Arden eyed the hilt of his sword, which lay only inches from his outstretched hand.
“It’s no use,” Evénn warned. The pressure of his blade increased.
Arden glared up at him, his eyes burning with tears that never fell. For several minutes they remained still, neither moving. A passerby would have thought them statues, but not even Haldor of Talor could have rendered the regret in Evénn’s countenance or the fury in Arden’s. The mad light in the Ranger’s eye slowly dimmed. The elf put up his sword and walked away.
“Why?” Arden sat up and asked, his voice still thick with passion.
“Why indeed?” Evénn said, with a flash of bitterness. “I wish you had asked before you tried to kill me. Why? Folly and error. You recall I spoke of the temptations of the elves?”
“In the tale of our years the world seemed to grow old. We mistook change for decline, and thought the world better and more beautiful long ago. We saw suffering and wished to right it. We saw illness and wished to cure it. We wearied of watching all but ourselves wither. We wanted to restore the way we thought things had been. Perhaps if so many of our friends and kin had not died in the first war, we would have been wiser. In the end we forgot that the world was as the creator allowed it to be, for reasons we did not need to understand.”
“But how could the dragons fix all that?” Arden asked wearily. “Good cannot come from evil.”
“Perhaps not. But the evil dragons were not the ones the elves wished to summon.”
“There are others?”
“Nine in all,” Evénn replied.
“Nine?” Arden said. “My teachers never – ”
“Your teachers did not know of them,” Evénn murmured. “The tale is told only in our most ancient writings.”
“And the elves saw fit to withhold this knowledge from us,” Arden said in disgust, “as if we were children.”
“But to us you are as children, my friend,” Evénn said, but with such kindness that the anger which glimmered in Arden’s eyes faded until it could scarcely be told from the flicker of the campfire. “Even among my own people there were never many who possessed this knowledge, and by the time the dragons came again only a few remained who could have read the tale if they had known where to find it.”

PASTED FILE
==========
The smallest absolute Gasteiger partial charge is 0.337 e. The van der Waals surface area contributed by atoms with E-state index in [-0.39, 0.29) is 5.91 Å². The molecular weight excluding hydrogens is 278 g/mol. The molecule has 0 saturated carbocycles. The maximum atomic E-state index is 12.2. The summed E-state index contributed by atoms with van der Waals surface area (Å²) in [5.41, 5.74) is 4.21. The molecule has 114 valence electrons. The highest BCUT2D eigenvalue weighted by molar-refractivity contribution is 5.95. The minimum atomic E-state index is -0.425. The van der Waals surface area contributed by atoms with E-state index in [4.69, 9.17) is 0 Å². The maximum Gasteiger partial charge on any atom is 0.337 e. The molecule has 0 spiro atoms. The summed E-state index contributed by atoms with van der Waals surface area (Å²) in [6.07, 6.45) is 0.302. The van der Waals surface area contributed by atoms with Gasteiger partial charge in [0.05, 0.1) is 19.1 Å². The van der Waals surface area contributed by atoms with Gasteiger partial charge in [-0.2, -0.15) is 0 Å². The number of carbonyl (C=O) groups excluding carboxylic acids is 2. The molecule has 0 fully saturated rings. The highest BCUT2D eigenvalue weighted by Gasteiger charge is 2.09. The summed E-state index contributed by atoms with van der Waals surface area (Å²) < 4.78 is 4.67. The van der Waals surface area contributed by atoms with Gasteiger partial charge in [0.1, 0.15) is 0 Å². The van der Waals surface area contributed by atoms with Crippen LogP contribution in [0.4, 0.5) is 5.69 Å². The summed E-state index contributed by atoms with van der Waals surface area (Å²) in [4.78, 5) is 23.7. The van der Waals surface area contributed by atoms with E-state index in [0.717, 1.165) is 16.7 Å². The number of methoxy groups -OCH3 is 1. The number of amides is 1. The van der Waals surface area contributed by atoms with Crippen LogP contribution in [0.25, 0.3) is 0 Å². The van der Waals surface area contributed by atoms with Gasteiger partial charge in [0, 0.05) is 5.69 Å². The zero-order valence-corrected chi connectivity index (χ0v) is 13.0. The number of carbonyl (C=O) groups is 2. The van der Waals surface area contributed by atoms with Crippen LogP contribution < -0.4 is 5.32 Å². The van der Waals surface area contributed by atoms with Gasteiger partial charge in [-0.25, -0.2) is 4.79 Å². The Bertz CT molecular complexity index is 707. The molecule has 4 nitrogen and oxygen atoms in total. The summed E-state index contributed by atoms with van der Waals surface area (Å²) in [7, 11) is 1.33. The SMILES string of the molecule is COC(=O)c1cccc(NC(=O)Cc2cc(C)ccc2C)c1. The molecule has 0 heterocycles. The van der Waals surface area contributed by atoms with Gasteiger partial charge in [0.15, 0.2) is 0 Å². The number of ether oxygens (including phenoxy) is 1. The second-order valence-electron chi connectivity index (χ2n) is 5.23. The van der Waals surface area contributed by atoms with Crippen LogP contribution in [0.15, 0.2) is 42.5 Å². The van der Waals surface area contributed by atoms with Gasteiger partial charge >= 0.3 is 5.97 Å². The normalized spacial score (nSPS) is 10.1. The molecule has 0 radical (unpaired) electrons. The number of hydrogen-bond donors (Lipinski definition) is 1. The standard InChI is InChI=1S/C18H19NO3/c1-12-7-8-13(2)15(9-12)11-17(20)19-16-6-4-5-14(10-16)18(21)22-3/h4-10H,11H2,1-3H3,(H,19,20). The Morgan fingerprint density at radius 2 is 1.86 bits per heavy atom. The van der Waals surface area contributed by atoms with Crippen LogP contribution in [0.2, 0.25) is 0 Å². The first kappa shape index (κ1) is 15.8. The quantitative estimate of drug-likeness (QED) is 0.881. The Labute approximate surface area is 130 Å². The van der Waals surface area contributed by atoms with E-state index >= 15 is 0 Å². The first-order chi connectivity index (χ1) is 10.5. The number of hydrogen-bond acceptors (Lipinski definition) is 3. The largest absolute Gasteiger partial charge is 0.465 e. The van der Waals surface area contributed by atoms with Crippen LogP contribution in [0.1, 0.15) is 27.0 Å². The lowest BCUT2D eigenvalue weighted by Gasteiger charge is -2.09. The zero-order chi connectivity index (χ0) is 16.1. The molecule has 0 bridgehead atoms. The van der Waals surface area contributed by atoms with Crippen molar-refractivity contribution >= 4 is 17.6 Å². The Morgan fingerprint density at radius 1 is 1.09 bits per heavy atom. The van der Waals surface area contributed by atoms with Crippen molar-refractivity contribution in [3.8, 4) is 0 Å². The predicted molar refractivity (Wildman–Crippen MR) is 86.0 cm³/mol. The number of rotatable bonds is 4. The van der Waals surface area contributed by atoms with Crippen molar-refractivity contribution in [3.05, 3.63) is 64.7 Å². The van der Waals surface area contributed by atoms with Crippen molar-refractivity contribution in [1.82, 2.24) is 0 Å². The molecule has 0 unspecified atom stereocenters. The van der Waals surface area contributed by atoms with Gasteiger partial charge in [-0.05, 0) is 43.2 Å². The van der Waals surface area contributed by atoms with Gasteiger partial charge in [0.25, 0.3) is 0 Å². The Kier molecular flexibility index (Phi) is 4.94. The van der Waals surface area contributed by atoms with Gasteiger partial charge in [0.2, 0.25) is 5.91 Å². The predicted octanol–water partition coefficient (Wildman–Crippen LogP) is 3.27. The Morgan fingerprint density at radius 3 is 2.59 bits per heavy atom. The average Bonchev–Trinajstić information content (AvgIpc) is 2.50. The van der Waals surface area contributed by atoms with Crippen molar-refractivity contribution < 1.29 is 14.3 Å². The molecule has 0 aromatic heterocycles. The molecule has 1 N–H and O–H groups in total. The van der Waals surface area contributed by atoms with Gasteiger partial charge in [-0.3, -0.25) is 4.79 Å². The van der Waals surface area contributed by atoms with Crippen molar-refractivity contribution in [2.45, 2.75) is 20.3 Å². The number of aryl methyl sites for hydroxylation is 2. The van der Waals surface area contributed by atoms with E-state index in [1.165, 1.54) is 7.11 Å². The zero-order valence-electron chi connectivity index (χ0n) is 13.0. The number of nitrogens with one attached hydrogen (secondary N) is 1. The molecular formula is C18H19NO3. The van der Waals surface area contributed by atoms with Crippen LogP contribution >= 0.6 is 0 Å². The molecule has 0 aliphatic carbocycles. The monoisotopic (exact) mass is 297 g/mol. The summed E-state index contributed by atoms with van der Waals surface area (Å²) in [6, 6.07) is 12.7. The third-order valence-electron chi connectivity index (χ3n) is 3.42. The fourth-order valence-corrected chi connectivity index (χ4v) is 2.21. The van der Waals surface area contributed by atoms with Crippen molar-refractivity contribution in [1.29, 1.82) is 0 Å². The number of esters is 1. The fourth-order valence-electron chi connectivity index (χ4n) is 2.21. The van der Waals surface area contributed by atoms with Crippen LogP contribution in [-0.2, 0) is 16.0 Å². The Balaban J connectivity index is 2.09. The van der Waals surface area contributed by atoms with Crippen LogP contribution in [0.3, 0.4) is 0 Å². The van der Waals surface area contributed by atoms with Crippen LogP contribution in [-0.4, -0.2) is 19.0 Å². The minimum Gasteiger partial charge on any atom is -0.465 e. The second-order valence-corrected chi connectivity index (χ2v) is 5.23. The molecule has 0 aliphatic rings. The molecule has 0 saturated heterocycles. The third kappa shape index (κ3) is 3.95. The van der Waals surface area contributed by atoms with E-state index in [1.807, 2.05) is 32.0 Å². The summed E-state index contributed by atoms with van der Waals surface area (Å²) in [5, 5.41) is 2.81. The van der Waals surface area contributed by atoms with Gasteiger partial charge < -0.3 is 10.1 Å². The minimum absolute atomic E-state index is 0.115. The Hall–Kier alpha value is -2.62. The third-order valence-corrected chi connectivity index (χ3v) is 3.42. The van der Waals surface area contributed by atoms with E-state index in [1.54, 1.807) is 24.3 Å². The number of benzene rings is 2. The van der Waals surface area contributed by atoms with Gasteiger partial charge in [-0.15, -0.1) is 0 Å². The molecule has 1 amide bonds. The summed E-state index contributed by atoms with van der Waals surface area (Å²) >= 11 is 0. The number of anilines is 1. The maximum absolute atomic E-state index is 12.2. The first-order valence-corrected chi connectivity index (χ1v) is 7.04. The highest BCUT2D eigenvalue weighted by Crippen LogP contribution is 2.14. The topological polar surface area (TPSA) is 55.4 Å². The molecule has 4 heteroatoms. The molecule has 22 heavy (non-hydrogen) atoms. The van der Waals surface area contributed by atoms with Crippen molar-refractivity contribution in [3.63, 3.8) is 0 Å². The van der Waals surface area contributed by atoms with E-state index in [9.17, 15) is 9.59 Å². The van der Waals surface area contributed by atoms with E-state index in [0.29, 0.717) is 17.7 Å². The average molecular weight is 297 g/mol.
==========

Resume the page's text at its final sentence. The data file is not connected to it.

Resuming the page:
“Perhaps if more had known these secrets, the folly of the elves might have been checked.”
“Perhaps. Perhaps not. The many can be as unwise as the few, Arden, and just as arrogant.”
“Tell me of these dragons, Evénn.”
“God’s first children were the one and the eight: the great dragon, the mightiest of all, through whom god made the world; and the eight who labored with him to carry out the creator’s designs as he made them known to the one. But when they had done so, and creation unfolded in splendor before them, four of the eight mistook for their own the power they wielded by god’s sufferance. They smiled to think that this realm of the dawn was theirs to do with as they chose. When the other four chastised them for their presumption, they would not repent. Then the great dragon appeared, but still they would not submit. He cast out the four, out beyond the three worlds, where even the starlight does not go.
“But from the wastes of their exile they sent whispering dreams of power to elves and men. All these fools needed to do to invite them from the darkness to the light was sing the words of a great incantation. Dominion over all things would be theirs. All lies. But one listened and brought evil upon the world.”
“You mean Talinar, I suppose,” Arden said. “Yet another truth you hid from us. Tell me, did you slay him as the songs say, or is that another lie?”
“Yes, I slew him,” Evénn answered, “but even so the dragons remained, and many brave men and elves perished to destroy them.”
“What happened this time?” Arden asked.
“Many of our people felt that, if we could but summon the good dragons, the world might be restored with their help to what it was before the others had come.”